09. Q. Must I use a process server for service of the divorce papers?
A. Using a process server will ensure that your spouse has been properly served according to state law. Process service also provides the proof of service required to finalize your divorce. If you are certain that your spouse will sign and return the divorce papers then using a process server is not required. Otherwise, to ensure that your case does not expire due to your spouse's failure to sign and return the papers in a timely manner, you may want to use a process server. We will arrange to serve the paperwork for a fee.
10. Q. If I don't know where my spouse lives can I still get an uncontested divorce?
A. Yes, you can still get an uncontested divorce called a "publication divorce." However, due to the extra filings and procedures involved, there are substantial extra costs, including motion preparation and filing, affidavits by a process server, and court-ordered advertising. Your total will likely be between $3,500 and $4,000. Unfortunately, if you cannot locate your spouse, this is the only way you can get divorced.
11. Q. Will I need to make any court appearances?
A. As long as your divorce remains uncontested, you will not have to make any court appearances. The only exception is in the rare event that the court orders an inquest, which may be required if there has been any history of domestic violence and/or orders of protection.
12. Q. What happens if an uncontested divorce becomes contested?
A. This is always a possibility. After your spouse is served with the divorce papers, they can decide to contest the divorce, meaning that they do not agree with the specified grounds, the relief sought, demands for support, or the terms of property division or child custody arrangements. If this happens, then your uncontested divorce becomes contested and it will cost you (and your spouse) significantly more legal fees and time, including court appearances. However, if our firm does decide to take your contested divorce case, our hourly fees are about half the price of most other NY attorneys.
13. Q. How can I avoid the possibility of my divorce becoming contested?
A. The best way for you to avoid a contested divorce is by arriving at a consensus with your spouse regarding such matters as child support and custody (if applicable), or the terms of property division. If at all possible, you should attempt to involve your spouse in the divorce process as early as possible. This will ensure that he or she is not surprised by your actions and therefore less likely to contest the divorce.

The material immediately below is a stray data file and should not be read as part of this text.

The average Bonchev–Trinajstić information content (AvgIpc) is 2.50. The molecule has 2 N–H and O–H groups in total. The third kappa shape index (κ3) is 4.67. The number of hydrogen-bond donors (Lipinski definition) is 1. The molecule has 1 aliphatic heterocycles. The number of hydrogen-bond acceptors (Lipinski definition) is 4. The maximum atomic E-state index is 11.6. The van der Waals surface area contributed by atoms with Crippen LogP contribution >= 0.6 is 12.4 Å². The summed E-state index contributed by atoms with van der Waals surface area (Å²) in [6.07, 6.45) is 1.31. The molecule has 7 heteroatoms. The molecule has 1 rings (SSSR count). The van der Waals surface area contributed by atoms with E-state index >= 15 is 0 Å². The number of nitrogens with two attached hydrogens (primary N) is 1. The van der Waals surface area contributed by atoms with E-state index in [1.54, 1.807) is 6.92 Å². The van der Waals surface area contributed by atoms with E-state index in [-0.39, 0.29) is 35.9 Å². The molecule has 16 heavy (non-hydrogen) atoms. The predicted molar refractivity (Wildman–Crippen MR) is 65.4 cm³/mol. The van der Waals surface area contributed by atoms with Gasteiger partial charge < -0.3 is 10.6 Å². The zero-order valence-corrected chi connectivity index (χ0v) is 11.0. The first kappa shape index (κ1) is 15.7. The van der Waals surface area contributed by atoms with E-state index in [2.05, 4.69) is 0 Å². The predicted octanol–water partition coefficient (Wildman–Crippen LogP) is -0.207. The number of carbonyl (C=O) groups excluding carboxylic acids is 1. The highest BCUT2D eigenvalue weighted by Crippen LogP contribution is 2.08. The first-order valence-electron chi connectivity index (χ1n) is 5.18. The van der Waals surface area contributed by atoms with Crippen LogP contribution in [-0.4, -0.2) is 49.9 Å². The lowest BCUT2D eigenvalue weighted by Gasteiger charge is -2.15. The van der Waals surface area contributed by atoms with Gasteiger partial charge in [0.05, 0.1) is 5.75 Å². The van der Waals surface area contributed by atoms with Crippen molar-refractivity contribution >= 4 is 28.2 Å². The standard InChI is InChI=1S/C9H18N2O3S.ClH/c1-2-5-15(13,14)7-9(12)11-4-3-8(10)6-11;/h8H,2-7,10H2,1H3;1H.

14. Q. Will anybody have access to the papers filed in court?
A. No. The law prohibits the clerk of the court and the court reporter from allowing anyone, other than a party or the attorney of a party to examine or copy of any of the pleadings, affidavits, findings of fact, conclusions of law, judgment of dissolution, written agreement of separation or memorandum, or testimony. The only way that this rule can be circumvented is by way of court order.
15. Q. How long will my divorce take?
A. Usually that depends on the level of cooperation we get from your spouse. If you and your spouse have come to an agreement regarding the division of property, child support, custody and visitation, then all that remains is to file a civil uncontested divorce. Although it is not required, the faster your spouse agrees to sign and return the necessary paperwork, the faster it can be finalized and filed. Please be aware that the court has its own time table.
Although I, as your attorney will complete and process your divorce documents very quickly, most of the waiting time is simply due to court backlog and lag time. Therefore, if everything runs smoothly, your case usually is finalized in either five or six months. Pay for "peace of mind" -- have a Licensed New York Attorney represent you in your divorce proceeding, for a truly reasonable price. We offer day, evening and weekend appointments. Contact us now to schedule an appointment to discuss your uncontested divorce, or any other legal issue that you may have.
16. Q. Do I need to have a Separation Agreement or Stipulation of Settlement prepared?
A. A Separation Agreement is a legal contract between spouses that addresses the division of assets and liabilities, as well as any support, maintenance, custody or visitation issues. A separation agreement is enforceable by the courts and may be filed with the county clerk. At the end of one year from the date of the agreement, either spouse may file for divorce based on a one-year separation pursuant to separation agreement. A Stipulation of Settlement is effectively the same document but generally prepared and filed along with the divorce papers and may be incorporated with the Judgment of Divorce. If you and your spouse have children or any significant assets and/or debt, it is advisable to prepare a stipulation agreement memorializing the terms of your divorce. The stipulation of divorce will provide a comprehensive outline of your agreements concerning all divorce related issues. This document is binding and enforceable by either spouse.